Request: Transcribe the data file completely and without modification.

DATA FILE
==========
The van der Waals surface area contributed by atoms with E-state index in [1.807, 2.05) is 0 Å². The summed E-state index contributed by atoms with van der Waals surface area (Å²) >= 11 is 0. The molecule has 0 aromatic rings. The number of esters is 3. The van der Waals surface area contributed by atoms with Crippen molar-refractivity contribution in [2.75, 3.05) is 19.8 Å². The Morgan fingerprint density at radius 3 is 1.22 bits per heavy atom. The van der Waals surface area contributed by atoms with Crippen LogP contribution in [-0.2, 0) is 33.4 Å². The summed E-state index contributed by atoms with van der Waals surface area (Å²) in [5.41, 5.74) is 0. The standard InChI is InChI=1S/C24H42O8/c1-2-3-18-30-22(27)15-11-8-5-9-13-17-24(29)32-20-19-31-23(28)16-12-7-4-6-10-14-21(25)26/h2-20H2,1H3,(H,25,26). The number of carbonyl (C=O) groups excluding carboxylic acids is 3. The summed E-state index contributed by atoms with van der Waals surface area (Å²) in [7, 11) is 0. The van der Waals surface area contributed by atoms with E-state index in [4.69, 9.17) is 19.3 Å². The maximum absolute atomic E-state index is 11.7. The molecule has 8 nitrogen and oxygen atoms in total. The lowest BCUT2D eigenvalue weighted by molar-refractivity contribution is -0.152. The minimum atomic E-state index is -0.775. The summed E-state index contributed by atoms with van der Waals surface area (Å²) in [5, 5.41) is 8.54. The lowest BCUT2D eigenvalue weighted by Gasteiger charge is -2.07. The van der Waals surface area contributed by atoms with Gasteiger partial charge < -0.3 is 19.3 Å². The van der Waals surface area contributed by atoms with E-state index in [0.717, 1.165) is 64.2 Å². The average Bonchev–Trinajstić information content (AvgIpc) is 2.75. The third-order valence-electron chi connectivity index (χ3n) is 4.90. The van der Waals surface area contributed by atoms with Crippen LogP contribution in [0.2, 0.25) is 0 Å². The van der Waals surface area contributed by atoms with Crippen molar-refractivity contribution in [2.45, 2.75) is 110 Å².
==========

The van der Waals surface area contributed by atoms with E-state index in [1.807, 2.05) is 0 Å². The summed E-state index contributed by atoms with van der Waals surface area (Å²) >= 11 is 0. The molecule has 0 aromatic rings. The number of esters is 3. The van der Waals surface area contributed by atoms with Crippen molar-refractivity contribution in [2.75, 3.05) is 19.8 Å². The Morgan fingerprint density at radius 3 is 1.22 bits per heavy atom. The van der Waals surface area contributed by atoms with Crippen LogP contribution in [-0.2, 0) is 33.4 Å². The summed E-state index contributed by atoms with van der Waals surface area (Å²) in [5.41, 5.74) is 0. The standard InChI is InChI=1S/C24H42O8/c1-2-3-18-30-22(27)15-11-8-5-9-13-17-24(29)32-20-19-31-23(28)16-12-7-4-6-10-14-21(25)26/h2-20H2,1H3,(H,25,26). The number of carbonyl (C=O) groups excluding carboxylic acids is 3. The summed E-state index contributed by atoms with van der Waals surface area (Å²) in [7, 11) is 0. The van der Waals surface area contributed by atoms with E-state index in [4.69, 9.17) is 19.3 Å². The maximum absolute atomic E-state index is 11.7. The molecule has 8 nitrogen and oxygen atoms in total. The lowest BCUT2D eigenvalue weighted by molar-refractivity contribution is -0.152. The minimum atomic E-state index is -0.775. The summed E-state index contributed by atoms with van der Waals surface area (Å²) in [5, 5.41) is 8.54. The lowest BCUT2D eigenvalue weighted by Gasteiger charge is -2.07. The van der Waals surface area contributed by atoms with Gasteiger partial charge < -0.3 is 19.3 Å². The van der Waals surface area contributed by atoms with E-state index in [0.717, 1.165) is 64.2 Å². The average Bonchev–Trinajstić information content (AvgIpc) is 2.75. The third-order valence-electron chi connectivity index (χ3n) is 4.90. The van der Waals surface area contributed by atoms with Crippen LogP contribution in [0.2, 0.25) is 0 Å². The van der Waals surface area contributed by atoms with Crippen molar-refractivity contribution in [2.45, 2.75) is 110 Å².